A ‘remarkable experiment, which combines cinema, history and chronicle with a more personal and intimate purpose: to give a voice and a face to scattered loves and families’, said the jury of Nastro d’argento, an Italian film award. This year, the National Union of Italian Film Journalists (SNGCI) awarded the Nastro d’argento speciale (lit. silver ribbon, special edition) to the documentary “Galut, every end is a beginning” (Diaspora, ogni fine è un inizio), produced by Marina Piperno and directed by Luigi Faccini.Here, Daniela Gross tells us about the story of the documentary.
It is a picture like many others, found in an old photo album. The men look serious in their suits, the ladies smile cheerfully and the little girl in the bottom right corner has her eyes and mouth wide open, as if she were about to speak. They were the Pipernos, the Sonninos, the Fornaris, the Biseses and the Di Segnis, gathered at the Pepinos’ house in Anzio (near Rome). It would be a picture like many others, but it is autumn 1938 and nothing is going to be the same after this meeting.
This is the story told in “Galut, every end is a beginning” by Marina Piperno – the little girl with her eyes wide open – 80 years later. For three years, Mrs. Piperno has travelled between the US, Israel and Italy, tracing back the story with her friend and coworker Luigi Monardo Faccini. This 4-hour-and-40-minute-long movie – presented at last year’s Salone Internazionale del Libro (International Book Fair) in Turin – weaves history and family memories together, going through some of the crucial moments of Jewish history and lingering over Jewish identity and the wounds of persecution.
‘I was three years old in that picture. I look astonished, maybe frightened’, said Mrs. Piperno, the first female film producer in Italy and the founder of Reiac Film in 1962. ‘Despite those huge smiles, you could still smell uncertainty. I believe that was the very moment when my relatives decided to emigrate to America to run away from the laws that had isolated them for being Jewish’.
Using original pictures, music, interviews and other visual means, “Galut, every end is a beginning” patiently pieces together a picture that was shattered by persecution through joy and tragedy, escapes and new worlds.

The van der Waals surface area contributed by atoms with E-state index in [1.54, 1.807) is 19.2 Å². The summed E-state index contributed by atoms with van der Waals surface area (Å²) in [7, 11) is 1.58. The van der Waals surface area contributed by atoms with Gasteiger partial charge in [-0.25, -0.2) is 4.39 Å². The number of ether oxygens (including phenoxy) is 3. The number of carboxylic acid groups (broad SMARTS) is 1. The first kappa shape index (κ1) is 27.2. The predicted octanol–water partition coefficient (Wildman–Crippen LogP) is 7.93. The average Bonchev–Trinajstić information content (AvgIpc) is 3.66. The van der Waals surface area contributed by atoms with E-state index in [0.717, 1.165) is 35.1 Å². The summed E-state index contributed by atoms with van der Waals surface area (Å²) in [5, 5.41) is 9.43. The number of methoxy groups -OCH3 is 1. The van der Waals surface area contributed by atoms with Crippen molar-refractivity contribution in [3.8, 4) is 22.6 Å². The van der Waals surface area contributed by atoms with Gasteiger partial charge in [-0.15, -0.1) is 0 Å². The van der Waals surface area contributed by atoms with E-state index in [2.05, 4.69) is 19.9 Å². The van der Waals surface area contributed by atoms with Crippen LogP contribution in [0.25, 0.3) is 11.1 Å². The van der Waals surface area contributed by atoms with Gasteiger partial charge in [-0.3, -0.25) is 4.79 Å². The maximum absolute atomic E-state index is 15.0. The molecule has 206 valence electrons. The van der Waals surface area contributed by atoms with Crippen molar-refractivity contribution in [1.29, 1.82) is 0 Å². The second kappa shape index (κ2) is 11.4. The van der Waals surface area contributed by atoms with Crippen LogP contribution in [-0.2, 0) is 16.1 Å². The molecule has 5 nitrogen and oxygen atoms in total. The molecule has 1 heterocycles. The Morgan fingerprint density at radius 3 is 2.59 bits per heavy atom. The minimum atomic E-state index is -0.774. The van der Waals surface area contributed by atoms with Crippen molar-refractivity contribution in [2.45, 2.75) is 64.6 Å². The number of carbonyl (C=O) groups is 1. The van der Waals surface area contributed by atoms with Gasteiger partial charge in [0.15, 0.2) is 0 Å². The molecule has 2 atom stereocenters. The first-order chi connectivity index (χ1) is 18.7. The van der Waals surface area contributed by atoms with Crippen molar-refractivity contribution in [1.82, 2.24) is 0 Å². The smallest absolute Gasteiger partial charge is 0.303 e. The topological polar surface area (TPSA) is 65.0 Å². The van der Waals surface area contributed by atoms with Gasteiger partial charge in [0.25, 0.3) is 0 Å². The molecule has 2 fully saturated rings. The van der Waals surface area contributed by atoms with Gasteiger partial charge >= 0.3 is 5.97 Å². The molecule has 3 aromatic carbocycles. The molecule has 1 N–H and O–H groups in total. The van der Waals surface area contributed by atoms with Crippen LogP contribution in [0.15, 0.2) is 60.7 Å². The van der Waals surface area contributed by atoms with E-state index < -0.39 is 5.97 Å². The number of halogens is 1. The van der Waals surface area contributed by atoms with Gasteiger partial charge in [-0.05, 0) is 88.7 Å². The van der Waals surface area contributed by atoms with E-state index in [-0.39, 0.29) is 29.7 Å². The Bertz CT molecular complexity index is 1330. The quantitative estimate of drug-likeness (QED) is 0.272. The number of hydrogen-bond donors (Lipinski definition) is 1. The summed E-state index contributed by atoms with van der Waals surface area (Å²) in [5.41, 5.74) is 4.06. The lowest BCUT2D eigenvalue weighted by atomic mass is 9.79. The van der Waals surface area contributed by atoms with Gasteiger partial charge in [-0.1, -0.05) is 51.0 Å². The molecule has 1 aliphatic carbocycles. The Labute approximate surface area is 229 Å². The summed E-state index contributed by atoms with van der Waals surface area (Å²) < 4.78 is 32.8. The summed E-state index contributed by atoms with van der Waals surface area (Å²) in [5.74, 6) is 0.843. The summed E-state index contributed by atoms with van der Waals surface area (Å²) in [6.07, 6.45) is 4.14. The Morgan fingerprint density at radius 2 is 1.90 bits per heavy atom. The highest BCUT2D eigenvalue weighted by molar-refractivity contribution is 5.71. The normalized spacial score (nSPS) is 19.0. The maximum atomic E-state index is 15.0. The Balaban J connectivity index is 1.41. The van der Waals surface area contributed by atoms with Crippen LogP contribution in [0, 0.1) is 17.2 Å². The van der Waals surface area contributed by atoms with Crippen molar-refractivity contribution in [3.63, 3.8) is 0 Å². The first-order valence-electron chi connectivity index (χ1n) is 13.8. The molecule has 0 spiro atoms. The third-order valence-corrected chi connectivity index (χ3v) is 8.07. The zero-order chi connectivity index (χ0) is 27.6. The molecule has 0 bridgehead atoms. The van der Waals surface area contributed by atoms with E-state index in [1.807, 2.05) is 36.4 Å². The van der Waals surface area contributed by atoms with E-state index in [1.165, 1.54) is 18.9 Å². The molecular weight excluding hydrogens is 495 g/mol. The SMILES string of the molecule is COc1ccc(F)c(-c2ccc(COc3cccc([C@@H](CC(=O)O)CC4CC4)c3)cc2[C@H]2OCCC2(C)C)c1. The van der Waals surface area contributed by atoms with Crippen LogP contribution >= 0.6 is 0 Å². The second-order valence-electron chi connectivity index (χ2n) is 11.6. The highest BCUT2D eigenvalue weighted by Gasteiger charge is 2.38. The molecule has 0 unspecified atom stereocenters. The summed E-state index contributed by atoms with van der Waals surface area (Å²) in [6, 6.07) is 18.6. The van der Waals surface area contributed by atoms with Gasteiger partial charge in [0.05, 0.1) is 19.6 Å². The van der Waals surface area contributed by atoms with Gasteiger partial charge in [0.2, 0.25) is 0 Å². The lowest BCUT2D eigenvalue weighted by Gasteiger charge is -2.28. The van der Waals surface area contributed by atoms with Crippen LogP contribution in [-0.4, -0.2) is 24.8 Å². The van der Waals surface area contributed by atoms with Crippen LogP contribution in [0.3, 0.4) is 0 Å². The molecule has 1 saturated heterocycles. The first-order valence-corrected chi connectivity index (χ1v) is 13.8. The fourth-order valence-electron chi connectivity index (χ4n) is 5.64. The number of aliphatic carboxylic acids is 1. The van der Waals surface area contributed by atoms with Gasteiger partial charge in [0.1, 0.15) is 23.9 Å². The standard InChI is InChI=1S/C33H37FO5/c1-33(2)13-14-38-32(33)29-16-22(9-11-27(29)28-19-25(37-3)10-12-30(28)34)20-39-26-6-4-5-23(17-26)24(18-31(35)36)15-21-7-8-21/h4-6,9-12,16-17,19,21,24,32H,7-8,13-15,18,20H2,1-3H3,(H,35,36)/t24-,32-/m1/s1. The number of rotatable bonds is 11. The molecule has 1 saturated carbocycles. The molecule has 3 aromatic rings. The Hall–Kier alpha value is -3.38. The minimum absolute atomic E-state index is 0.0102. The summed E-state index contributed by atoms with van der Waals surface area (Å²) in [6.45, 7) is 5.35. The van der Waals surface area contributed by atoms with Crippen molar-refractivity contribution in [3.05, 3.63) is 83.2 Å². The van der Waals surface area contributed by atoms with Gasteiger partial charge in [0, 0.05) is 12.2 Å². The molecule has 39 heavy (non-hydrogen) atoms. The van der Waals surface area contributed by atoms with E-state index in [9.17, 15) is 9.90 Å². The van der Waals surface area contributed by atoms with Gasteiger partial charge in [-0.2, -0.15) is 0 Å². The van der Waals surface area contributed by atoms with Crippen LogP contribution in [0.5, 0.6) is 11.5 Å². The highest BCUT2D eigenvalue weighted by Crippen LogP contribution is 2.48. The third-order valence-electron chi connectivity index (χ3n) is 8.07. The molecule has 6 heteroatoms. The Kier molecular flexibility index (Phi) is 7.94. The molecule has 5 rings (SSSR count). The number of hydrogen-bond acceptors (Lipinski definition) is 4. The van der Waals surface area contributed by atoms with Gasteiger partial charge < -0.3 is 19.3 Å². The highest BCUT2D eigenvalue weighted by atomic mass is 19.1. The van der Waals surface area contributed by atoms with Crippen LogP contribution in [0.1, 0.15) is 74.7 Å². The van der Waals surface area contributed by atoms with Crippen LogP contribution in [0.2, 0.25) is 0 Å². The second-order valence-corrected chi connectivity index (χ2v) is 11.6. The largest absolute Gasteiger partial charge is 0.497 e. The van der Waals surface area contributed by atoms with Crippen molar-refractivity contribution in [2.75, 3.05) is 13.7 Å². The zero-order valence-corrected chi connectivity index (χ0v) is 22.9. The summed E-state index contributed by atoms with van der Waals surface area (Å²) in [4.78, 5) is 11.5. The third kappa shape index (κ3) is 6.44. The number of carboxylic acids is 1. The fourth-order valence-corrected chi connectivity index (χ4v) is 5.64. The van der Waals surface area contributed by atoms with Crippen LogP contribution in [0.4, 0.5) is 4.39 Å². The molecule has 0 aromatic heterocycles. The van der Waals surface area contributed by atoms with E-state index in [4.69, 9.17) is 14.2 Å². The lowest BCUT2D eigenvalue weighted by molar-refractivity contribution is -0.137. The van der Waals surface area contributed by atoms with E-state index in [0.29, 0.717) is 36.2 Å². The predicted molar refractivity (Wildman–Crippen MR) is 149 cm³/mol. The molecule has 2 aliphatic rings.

After meeting in Anzio, the Fornaris, the Sonninos and the Bises travel by sea for a long time to organise the emigration. Some go to America, some others to Israel. Some stay and convert to Catholicism. Marina’s father stays in Italy with his old mother Rachele, who was rejected by the US authorities for being too old and no longer productive. His and his relatives’ lives are in danger until the 4th of June 1944, when American soldiers enter Rome.
‘My childhood was marked by separation, diversity and exclusion’, told Mrs. Piperno. ‘I had to study at a Jews-only school. I had excellent grades, even in history of Fascism. What a shame. They said Jews were the evil of the world, they isolated us; yet, they forced us to study the history of Fascism’.
When the Nazis arrest and deport the Jews from Rome, on the 16th of October 1943, the Piperno family gets wind of the roundup and runs away, looking for a place to hide. ‘We walked a long, narrow street, until a door opened and a family took us in. We slept on makeshift beds. I didn’t understand what was going on and wanted to go out. That was the only time in my whole life that my father slapped me in the face’, Mrs. Piperno said.
A six-chapter documentary, “Galut, every end is a beginning” is a deeply emotional journey between the past and the present. It gets to the heart of the Jewish identity and its variations, and it gives a voice to our second- and third-generation American cousins’ nostalgia for their ancestors’ homeland.
Translated by Federica Alabiso, student at the Advanced School for Interpreters and Translators of Trieste University, intern at the newspaper office of the Union of the Italian Jewish Communities.